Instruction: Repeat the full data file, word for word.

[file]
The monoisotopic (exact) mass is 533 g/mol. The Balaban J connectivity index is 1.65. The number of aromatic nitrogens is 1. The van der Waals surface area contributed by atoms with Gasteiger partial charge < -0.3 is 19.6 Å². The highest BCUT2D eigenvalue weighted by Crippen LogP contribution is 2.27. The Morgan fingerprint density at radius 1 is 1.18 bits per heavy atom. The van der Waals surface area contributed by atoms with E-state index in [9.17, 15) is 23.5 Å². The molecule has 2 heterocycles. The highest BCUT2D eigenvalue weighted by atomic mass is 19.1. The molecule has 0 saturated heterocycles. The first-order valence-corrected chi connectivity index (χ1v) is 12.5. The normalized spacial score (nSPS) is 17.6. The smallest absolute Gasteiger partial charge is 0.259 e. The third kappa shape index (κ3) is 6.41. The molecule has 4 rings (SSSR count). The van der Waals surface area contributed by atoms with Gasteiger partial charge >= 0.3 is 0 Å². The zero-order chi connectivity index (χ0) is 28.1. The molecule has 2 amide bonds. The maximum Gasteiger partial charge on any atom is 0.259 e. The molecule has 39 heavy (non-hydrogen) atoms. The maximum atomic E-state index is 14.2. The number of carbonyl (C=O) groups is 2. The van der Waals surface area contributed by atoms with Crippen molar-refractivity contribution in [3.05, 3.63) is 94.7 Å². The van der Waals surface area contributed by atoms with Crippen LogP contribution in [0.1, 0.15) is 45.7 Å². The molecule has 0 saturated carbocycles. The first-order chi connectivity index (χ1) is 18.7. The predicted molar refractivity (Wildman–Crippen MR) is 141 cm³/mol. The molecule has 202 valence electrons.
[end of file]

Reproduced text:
The monoisotopic (exact) mass is 533 g/mol. The Balaban J connectivity index is 1.65. The number of aromatic nitrogens is 1. The van der Waals surface area contributed by atoms with Gasteiger partial charge < -0.3 is 19.6 Å². The highest BCUT2D eigenvalue weighted by Crippen LogP contribution is 2.27. The Morgan fingerprint density at radius 1 is 1.18 bits per heavy atom. The van der Waals surface area contributed by atoms with E-state index in [9.17, 15) is 23.5 Å². The molecule has 2 heterocycles. The highest BCUT2D eigenvalue weighted by atomic mass is 19.1. The molecule has 0 saturated heterocycles. The first-order valence-corrected chi connectivity index (χ1v) is 12.5. The normalized spacial score (nSPS) is 17.6. The smallest absolute Gasteiger partial charge is 0.259 e. The third kappa shape index (κ3) is 6.41. The molecule has 4 rings (SSSR count). The van der Waals surface area contributed by atoms with Gasteiger partial charge >= 0.3 is 0 Å². The zero-order chi connectivity index (χ0) is 28.1. The molecule has 2 amide bonds. The maximum Gasteiger partial charge on any atom is 0.259 e. The molecule has 39 heavy (non-hydrogen) atoms. The maximum atomic E-state index is 14.2. The number of carbonyl (C=O) groups is 2. The van der Waals surface area contributed by atoms with Crippen molar-refractivity contribution in [3.05, 3.63) is 94.7 Å². The van der Waals surface area contributed by atoms with Crippen LogP contribution in [0.1, 0.15) is 45.7 Å². The molecule has 0 saturated carbocycles. The first-order chi connectivity index (χ1) is 18.7. The predicted molar refractivity (Wildman–Crippen MR) is 141 cm³/mol. The molecule has 202 valence electrons.